Gaslight Anthem Returns to its Roots at Intimate New York Show: Concert Review
New York City
(Saturday, July 27)
Sandwiched between The Gaslight Anthem’s two huge headlining concerts at New York's Hudson River Park was an intimate Saturday night stop at Irving Plaza. Part of Red Bull Sound Select, this free show for competition winners was one of ten that took place in cities all over the U.S. with the aim of spotlighting and supporting local music scenes.
While The Gaslight Anthem hail from just across the Hudson, New York is like a second home for the band, as was confirmed by the charged electric atmosphere that sparked throughout the whole set. When fellow New Jersey native Bruce Springsteen joined them onstage at Glastonbury (and then Hard Rock Calling, the next day) in 2009, their popularity soared. And it's no wonder: their anthemic, rousing songs certainly channel the iconic singer’s romantic escapism.
Yet there’s much more to The Gaslight Anthem than striking a familiar Boss chord. Equally inspired by soul music, jazz and movie iconography and the likes of rock and punk bands such as Pearl Jam, Tom Petty, Tom Waits and The Replacements, they’ve infused those influences into their own songs to create their own identifiable vision of America, specifically New Jersey and New York. So while this isn’t exactly a hometown show, it would certainly recall the kind of venues they were playing even just a couple of years ago, and certainly before they signed to Mercury in 2011.
It was appropriate, then, that they kicked off the evening with “Handwritten”, the title track from their most recent album. Their first major label release is bringing The Gaslight Anthem’s music to even more people, but, as the opening strains of the song ably demonstrated, it’s clear they still hold true to both their roots and the hard-working integrity that permeates their music.
The diverse set list certainly proved that. Although they didn’t play as long as they usually do, the band made sure to mix it up with songs from all four of their albums. A full band version of “The Navesink Banks,” an aching and tender ode to lost innocence, and blistering renditions of “Boomboxes And Dictionaries” and “1930”, all from their grittier 2007 debut, fit in perfectly with cuts from the following three albums. “Great Expectations” and “The ’59 Sound” -- the latter the title track of their breakthrough second album and the number which Springsteen endorsed -- sent the crowd into a predictable frenzy, while a thunderous, bombastic “American Slang” (for which they were joined by opener Dave Hause) and an impassioned “45” saw the room sing almost as loudly as those with microphones.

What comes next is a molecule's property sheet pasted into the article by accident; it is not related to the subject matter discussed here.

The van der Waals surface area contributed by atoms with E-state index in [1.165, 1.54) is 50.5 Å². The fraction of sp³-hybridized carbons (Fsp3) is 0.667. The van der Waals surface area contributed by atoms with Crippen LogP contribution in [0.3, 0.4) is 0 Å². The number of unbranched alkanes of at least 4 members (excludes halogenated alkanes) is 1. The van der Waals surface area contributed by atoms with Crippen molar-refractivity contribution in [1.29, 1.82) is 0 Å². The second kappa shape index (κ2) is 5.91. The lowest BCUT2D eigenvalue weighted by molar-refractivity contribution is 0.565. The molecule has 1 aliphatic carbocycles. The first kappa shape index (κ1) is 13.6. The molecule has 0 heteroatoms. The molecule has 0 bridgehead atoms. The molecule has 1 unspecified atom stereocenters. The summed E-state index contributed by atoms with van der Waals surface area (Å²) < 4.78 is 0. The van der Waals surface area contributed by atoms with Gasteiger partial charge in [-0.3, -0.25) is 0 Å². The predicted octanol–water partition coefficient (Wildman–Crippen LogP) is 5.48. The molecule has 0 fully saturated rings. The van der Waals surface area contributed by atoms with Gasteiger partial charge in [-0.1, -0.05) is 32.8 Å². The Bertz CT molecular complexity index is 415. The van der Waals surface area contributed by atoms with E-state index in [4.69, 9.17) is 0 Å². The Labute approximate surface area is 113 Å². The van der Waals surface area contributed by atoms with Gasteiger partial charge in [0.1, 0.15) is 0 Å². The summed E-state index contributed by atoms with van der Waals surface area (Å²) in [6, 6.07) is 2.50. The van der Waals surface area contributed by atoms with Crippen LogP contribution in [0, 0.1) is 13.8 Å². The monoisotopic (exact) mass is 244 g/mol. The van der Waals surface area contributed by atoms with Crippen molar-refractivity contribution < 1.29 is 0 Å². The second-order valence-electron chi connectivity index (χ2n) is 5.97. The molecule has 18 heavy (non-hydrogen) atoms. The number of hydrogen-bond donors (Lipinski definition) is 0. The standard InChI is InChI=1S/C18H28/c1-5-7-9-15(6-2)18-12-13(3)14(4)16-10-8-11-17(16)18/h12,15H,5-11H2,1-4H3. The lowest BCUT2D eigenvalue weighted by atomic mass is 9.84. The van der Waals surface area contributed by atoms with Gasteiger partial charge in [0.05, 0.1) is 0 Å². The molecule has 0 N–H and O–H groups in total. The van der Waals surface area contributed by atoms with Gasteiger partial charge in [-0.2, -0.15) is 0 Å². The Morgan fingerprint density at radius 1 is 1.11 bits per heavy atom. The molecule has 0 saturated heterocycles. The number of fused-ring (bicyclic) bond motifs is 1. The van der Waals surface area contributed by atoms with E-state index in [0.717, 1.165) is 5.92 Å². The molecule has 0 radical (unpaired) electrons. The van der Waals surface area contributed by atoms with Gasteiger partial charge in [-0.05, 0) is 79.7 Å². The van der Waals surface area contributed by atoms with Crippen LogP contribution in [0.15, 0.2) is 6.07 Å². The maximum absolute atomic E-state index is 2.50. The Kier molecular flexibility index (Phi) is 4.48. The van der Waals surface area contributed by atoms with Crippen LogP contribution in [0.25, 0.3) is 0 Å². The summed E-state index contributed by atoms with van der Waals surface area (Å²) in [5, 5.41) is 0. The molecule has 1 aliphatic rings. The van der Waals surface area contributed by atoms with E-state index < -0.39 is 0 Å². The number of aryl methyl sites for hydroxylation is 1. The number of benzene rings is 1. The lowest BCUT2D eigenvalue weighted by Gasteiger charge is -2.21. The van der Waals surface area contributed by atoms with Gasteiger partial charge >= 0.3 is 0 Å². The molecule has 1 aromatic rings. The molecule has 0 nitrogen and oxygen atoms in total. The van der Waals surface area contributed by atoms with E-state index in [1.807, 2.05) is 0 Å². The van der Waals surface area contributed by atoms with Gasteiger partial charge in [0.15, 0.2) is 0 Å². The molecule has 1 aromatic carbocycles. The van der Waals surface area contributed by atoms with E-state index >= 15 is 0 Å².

Beyond the music, the band presented themselves as both down-to-earth and funny, and frontman Brian Fallon was in exceptionally fine form. Before “Howl”, he ran the audience through a sing-along tutorial, which included classic cuts such as “Crossroads” by Bone Thugs-N-Harmony and a couple of Lady Gaga tunes. He later ruminated on the origins of the key hook to fellow New Jersey band Bon Jovi’s “Livin’ On A Prayer." At one point, he even stopped “Blue Dahlia” to bring a girl who had been crowdsurfing to kick off the final verse of the song. It was clearly an overwhelming moment for her, and all she could do was hide behind her hands in disbelief.
Still, all frivolity aside, this is a band whose songs are ruled by their emotional reach and an ability to connect to the crowd in front of them. “This is tight corners,” chuckled Fallon, presumably referencing the fact that the capacity of the Hudson River shows, and, indeed, most Gaslight Anthem shows nowadays, are about five times the size. But while they m have graduated from playing 1,200-person clubs, their passion clearly burns just as fiercely as it ever did. Although never in doubt for a second this evening, that came through especially strongly by the encore.
Beginning with the scorching, slow-burn of “Mae," one of the finest songs in their now extensive catalog, and then gathering momentum via “Mulholland Drive” and the aforementioned “1930," until “The Backseat” -- a paradoxical combination of nostalgia for the good old days and a desperate yearning for better days, all set to a driving melody -- united band and crowd in a frenzy of exuberance and energy. Sure, it presented a vision of America that’s tattered and sad, but it’s also a song full of hope and possibility.
To call The Gaslight Anthem's oeuvre the epitome of the American Dream might be going too far, but at Saturday's s show, it certainly felt as if all were living it, if only for 90 minutes.
The ’59 Sound
The Diamond Church Street Choir
Boomboxes And Dictionaries
The Navesink Banks
Too Much Blood